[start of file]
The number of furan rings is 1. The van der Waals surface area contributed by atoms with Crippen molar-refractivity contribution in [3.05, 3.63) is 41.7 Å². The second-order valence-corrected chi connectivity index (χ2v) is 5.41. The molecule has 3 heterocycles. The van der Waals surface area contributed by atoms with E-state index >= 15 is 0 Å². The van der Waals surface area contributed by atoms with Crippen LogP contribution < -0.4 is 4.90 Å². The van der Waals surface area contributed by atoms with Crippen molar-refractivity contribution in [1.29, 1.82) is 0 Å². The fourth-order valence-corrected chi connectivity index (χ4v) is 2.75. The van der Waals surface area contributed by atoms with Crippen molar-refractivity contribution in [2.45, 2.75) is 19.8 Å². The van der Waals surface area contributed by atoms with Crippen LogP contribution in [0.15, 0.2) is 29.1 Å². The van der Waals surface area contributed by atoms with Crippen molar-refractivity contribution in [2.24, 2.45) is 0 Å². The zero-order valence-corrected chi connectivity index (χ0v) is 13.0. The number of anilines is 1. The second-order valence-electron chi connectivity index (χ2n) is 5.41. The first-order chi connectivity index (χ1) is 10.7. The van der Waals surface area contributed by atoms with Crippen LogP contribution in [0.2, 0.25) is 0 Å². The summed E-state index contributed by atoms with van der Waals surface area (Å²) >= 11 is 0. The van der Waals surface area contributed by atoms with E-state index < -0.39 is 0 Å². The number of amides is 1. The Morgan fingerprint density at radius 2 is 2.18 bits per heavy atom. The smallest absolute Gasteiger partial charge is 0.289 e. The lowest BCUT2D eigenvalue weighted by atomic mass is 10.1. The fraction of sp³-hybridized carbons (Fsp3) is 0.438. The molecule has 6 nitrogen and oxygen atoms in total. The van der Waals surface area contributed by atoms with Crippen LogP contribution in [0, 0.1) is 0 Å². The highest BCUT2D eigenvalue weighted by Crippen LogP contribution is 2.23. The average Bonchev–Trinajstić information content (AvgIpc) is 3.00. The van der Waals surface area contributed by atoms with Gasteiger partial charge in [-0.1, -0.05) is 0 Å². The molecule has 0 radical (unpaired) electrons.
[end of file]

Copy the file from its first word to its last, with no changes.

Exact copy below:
The number of furan rings is 1. The van der Waals surface area contributed by atoms with Crippen molar-refractivity contribution in [3.05, 3.63) is 41.7 Å². The second-order valence-corrected chi connectivity index (χ2v) is 5.41. The molecule has 3 heterocycles. The van der Waals surface area contributed by atoms with E-state index >= 15 is 0 Å². The van der Waals surface area contributed by atoms with Crippen LogP contribution < -0.4 is 4.90 Å². The van der Waals surface area contributed by atoms with Crippen molar-refractivity contribution in [1.29, 1.82) is 0 Å². The fourth-order valence-corrected chi connectivity index (χ4v) is 2.75. The van der Waals surface area contributed by atoms with Crippen molar-refractivity contribution in [2.45, 2.75) is 19.8 Å². The van der Waals surface area contributed by atoms with Crippen LogP contribution in [0.15, 0.2) is 29.1 Å². The van der Waals surface area contributed by atoms with Crippen molar-refractivity contribution in [2.24, 2.45) is 0 Å². The zero-order valence-corrected chi connectivity index (χ0v) is 13.0. The number of anilines is 1. The second-order valence-electron chi connectivity index (χ2n) is 5.41. The first-order chi connectivity index (χ1) is 10.7. The van der Waals surface area contributed by atoms with Crippen LogP contribution in [0.2, 0.25) is 0 Å². The summed E-state index contributed by atoms with van der Waals surface area (Å²) >= 11 is 0. The van der Waals surface area contributed by atoms with E-state index < -0.39 is 0 Å². The number of amides is 1. The Morgan fingerprint density at radius 2 is 2.18 bits per heavy atom. The smallest absolute Gasteiger partial charge is 0.289 e. The lowest BCUT2D eigenvalue weighted by atomic mass is 10.1. The fraction of sp³-hybridized carbons (Fsp3) is 0.438. The molecule has 6 nitrogen and oxygen atoms in total. The van der Waals surface area contributed by atoms with Crippen LogP contribution in [0, 0.1) is 0 Å². The highest BCUT2D eigenvalue weighted by Crippen LogP contribution is 2.23. The average Bonchev–Trinajstić information content (AvgIpc) is 3.00. The van der Waals surface area contributed by atoms with Gasteiger partial charge in [-0.1, -0.05) is 0 Å². The molecule has 0 radical (unpaired) electrons.